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17 Die in Libya Plane Crash

January 14, 2000

CAIRO, Egypt (AP) _ A Swiss plane carrying oil workers crashed off the Mediterranean coast of Libya, killing at least 17 people, and investigators searched for five others still missing today.

Nineteen people survived Thursday’s crash of the twin-engined plane carrying 41 people, Swiss and British officials said today.

Rescue workers have recovered 17 bodies, the Swiss air accident investigation bureau said in a statement released in Bern.

The bureau said rescuers were looking for three Libyans, two Britons and one Filipino. But hours later a British Foreign Office spokesman said on condition of anonymity that one of the missing Britons had been found and was recovering in hospital.

Swiss officials also said salvage workers were preparing to recover the wreckage of the plane, which is resting in 165 feet of water. They gave no indication how long the operation might take.

The plane, a Shorts 360-300 manufactured in Northern Ireland, plunged into the sea about six miles from an oil refinery at Marsa el-Brega, located about 280 miles east of the capital, Tripoli.

Libyan television, monitored in Cairo, reported the plane was flying from Tripoli to the oil refinery when its engines had a ``technical fault″ at a height of 2,000 feet.

``The plane hit the water just off the Libyan coast and sank,″ said Hugo Schittenhelm of the Swiss Transportation Ministry. The plane’s wreckage lay 165 feet underwater, Swiss investigators said.

Aside from three crew members, all 38 passengers on the Swiss-owned Shorts aircraft were employees of a Libyan oil company, said Franz Fassbind, chairman of the Zurich-based Avisto AG air services company, which owns the plane. Libyan media identified the company as the state-run oil firm Sirte.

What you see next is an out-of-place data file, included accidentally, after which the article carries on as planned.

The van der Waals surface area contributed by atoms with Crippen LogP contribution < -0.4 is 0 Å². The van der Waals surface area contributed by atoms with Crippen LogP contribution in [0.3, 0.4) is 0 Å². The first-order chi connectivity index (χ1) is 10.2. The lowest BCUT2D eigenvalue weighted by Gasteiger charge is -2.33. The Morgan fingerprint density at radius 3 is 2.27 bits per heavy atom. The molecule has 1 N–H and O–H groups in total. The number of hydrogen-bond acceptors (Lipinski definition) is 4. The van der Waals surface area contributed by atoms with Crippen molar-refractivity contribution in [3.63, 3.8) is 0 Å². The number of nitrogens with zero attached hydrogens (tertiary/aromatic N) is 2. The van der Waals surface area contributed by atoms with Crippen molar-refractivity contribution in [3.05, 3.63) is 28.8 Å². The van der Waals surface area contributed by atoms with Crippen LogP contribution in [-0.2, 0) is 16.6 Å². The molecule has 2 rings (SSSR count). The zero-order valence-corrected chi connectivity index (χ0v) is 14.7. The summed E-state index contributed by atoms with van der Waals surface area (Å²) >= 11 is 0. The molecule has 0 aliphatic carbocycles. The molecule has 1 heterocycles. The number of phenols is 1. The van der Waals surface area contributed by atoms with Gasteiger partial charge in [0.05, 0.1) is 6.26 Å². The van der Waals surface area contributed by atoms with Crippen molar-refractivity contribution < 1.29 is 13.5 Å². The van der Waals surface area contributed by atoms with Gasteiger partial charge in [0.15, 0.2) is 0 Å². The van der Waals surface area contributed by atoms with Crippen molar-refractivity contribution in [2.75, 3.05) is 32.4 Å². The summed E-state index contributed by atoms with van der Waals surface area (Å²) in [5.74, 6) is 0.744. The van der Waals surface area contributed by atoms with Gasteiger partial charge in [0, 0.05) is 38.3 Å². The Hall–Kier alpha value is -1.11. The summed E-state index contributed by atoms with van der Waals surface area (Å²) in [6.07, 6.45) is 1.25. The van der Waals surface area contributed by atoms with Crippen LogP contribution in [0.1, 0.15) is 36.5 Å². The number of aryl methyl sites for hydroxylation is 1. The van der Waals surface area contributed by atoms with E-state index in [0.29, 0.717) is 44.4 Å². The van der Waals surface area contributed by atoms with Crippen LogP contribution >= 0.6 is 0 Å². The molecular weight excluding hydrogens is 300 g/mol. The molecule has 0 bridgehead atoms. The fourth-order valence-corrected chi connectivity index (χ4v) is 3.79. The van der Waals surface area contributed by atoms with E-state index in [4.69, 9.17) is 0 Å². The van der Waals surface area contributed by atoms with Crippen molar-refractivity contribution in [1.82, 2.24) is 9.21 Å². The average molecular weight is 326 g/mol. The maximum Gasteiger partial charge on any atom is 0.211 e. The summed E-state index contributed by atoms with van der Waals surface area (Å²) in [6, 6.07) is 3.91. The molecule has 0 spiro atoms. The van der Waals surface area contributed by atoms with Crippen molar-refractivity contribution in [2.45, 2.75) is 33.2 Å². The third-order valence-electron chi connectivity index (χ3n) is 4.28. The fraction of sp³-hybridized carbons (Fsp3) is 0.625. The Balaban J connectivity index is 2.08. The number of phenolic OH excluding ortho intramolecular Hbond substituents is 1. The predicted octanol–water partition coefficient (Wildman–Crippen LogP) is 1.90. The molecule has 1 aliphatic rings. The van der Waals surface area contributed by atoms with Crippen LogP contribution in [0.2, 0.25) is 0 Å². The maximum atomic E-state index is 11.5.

Fassbind has arrived in Tripoli to take part in the investigation, and a Swiss aviation expert is on his way. Two British experts are also headed to Libya. Swiss and Libyan officials are still discussing which country’s authorities will head the investigation into the crash, the Swiss bureau said.

The wife of a British survivor, Olive Bonner, said she had spoken on the telephone to her husband Stewart, who is recovering in a Libyan hospital with broken bones.

``I asked him how did he get out of the plane, but he just said he really didn’t want to talk about it. He just said `I’m alive’,″ she said.

Noel Guckian, deputy head of mission at the British Embassy in Tripoli, told Britain’s Press Association he had spoken to one British survivor. He said the survivor, whom he didn’t identify, was ``in shock, both from the crash and the fact that a number of his colleagues have died.″

The Swiss bureau said that among the survivors there were seven Britons, two Indians and 10 Libyans _ including the pilot and co-pilot.

The dead included five British citizens, three Libyans, two Canadians, two Croats, two Filipinos, one Tunisian, one Pakistani and one Indian, the Swiss bureau said.

About 2,000 Britons work in Libyan’s oil industry, with many based at the massive petrochemical center in Marsa el-Brega.

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